The ‘Golden Coffin’ Deal

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“Waste not, want not,” your mother used to say. But in some corners of corporate America, waste seems to have found a home.

Company officers spend millions redecorating already lavish offices; executives are paid huge sums to relocate, only to quit their jobs a few months later; company executives are given massive bonuses to sign employment contracts so favorable that they would be crazy to pass them up.

Even in this environment, compensation experts say Occidental Petroleum’s $25 million in posthumous payments to Armand Hammer stand out.


When the 92-year-old industrialist died last December, it triggered an employment agreement that required a series of payments to trusts and foundations set up for Hammer’s heirs.

Occidental, already in litigation over a variety of expenses made at Hammer’s behest, was forced to write an $18,291,579 check to the Armand Hammer Foundation. Another $4.6 million was paid to the Armand Hammer Living Trust.

Add another $1.9 million in miscellaneous “benefits” payments, $12,025 in vested employer contributions to Hammer’s savings plan and $316,442 from “the senior executive supplemental benefit program,” and Hammer’s posthumous payments amount to $25,106,046. That’s just the cash.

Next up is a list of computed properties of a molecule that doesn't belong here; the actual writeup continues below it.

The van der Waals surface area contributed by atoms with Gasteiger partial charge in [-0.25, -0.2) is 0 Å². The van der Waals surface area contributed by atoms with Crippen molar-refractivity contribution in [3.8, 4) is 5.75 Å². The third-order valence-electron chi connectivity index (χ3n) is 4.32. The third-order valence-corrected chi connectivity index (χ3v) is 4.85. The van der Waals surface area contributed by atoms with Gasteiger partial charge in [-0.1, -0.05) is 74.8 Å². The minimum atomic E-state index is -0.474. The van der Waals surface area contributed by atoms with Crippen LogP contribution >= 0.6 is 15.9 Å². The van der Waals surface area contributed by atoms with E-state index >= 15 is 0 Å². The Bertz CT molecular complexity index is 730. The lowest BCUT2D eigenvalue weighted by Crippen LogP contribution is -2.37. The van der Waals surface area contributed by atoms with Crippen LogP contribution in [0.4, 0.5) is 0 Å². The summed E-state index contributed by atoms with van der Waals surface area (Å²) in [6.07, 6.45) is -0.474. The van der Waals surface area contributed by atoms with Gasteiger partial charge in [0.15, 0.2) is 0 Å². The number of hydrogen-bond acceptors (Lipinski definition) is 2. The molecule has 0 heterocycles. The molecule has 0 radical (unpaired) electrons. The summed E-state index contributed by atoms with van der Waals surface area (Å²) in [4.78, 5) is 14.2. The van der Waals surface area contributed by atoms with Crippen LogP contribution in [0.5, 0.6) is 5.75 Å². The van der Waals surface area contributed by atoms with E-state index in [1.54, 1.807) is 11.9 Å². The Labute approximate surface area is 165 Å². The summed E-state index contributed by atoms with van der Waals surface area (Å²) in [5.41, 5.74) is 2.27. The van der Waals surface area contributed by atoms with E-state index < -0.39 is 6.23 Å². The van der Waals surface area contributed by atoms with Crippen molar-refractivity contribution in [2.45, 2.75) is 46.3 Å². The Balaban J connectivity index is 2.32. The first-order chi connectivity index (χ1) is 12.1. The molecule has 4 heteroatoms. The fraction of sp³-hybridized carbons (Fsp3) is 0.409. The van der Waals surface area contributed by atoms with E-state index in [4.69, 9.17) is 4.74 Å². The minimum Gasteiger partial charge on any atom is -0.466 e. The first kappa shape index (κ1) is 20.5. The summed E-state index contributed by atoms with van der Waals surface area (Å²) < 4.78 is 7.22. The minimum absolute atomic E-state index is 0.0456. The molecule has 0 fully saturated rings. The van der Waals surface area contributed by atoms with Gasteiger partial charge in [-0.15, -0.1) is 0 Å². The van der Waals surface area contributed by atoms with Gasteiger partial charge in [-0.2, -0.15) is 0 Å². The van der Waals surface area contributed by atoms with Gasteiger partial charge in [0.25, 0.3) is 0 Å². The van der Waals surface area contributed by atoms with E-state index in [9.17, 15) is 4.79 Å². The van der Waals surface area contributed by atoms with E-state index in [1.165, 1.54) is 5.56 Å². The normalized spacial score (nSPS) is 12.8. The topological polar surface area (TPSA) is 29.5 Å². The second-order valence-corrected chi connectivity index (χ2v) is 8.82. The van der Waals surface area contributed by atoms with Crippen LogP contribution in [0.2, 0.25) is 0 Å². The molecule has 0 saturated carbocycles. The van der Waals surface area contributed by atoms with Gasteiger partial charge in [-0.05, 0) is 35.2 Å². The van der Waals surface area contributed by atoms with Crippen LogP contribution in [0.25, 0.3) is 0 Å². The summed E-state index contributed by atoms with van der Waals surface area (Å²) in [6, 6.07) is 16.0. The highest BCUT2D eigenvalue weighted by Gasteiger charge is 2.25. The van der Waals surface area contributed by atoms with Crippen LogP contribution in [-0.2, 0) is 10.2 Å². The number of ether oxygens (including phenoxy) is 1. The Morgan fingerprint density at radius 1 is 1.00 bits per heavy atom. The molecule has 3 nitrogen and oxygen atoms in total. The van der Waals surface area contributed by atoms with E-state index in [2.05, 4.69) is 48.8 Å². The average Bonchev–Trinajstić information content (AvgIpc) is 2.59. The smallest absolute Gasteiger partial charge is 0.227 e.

Restrictions on a 62,712-share grant of stock lapsed when Hammer died. At recent market prices, that grant was worth $1.2 million.

Hammer also earned a $1,487,326 salary in 1990 and a $920,000 bonus, which Occidental felt compelled to note in its proxy statement was “awarded before his death.” In total, Hammer’s estate, foundation and trust received a whopping $28.7 million.

How does that compare to Occidental’s 1990 profit? There’s no comparison because the West Los Angeles oil firm lost $1.7 billion last year.


“With that employment contract, I can tell you that God is not on the side of Occidental shareholders,” said Graef Crystal, a professor at UC Berkeley and a pioneer of pay-for-performance plans. “By calling Armand Hammer to his bosom, He cost Occidental shareholders quite a bit of money.”

Occidental defended the agreement in the past, noting that Hammer made tremendous contributions to the company and U.S. industry.

Nevertheless, compensation experts maintain that Hammer’s compensation deal may spawn a new business term for such a heavenly take: The Golden Coffin.